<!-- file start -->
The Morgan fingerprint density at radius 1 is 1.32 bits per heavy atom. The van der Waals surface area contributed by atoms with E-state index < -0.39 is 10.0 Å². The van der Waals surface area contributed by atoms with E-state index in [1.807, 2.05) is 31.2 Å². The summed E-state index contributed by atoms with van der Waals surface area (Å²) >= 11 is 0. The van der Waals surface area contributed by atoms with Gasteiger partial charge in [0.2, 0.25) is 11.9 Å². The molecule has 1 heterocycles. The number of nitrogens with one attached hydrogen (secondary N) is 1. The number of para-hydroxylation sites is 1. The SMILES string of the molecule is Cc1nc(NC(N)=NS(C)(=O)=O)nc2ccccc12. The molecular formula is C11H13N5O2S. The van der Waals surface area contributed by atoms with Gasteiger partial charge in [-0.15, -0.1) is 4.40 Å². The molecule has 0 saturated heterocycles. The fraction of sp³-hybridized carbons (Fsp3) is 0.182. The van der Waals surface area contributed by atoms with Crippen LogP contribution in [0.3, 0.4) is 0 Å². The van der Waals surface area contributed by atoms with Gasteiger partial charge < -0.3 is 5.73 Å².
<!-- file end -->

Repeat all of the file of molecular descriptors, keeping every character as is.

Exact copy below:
The Morgan fingerprint density at radius 1 is 1.32 bits per heavy atom. The van der Waals surface area contributed by atoms with E-state index < -0.39 is 10.0 Å². The van der Waals surface area contributed by atoms with E-state index in [1.807, 2.05) is 31.2 Å². The summed E-state index contributed by atoms with van der Waals surface area (Å²) >= 11 is 0. The van der Waals surface area contributed by atoms with Gasteiger partial charge in [0.2, 0.25) is 11.9 Å². The molecule has 1 heterocycles. The number of nitrogens with one attached hydrogen (secondary N) is 1. The number of para-hydroxylation sites is 1. The SMILES string of the molecule is Cc1nc(NC(N)=NS(C)(=O)=O)nc2ccccc12. The molecular formula is C11H13N5O2S. The van der Waals surface area contributed by atoms with Gasteiger partial charge in [-0.15, -0.1) is 4.40 Å². The molecule has 0 saturated heterocycles. The fraction of sp³-hybridized carbons (Fsp3) is 0.182. The van der Waals surface area contributed by atoms with Crippen LogP contribution in [0.3, 0.4) is 0 Å². The van der Waals surface area contributed by atoms with Gasteiger partial charge < -0.3 is 5.73 Å².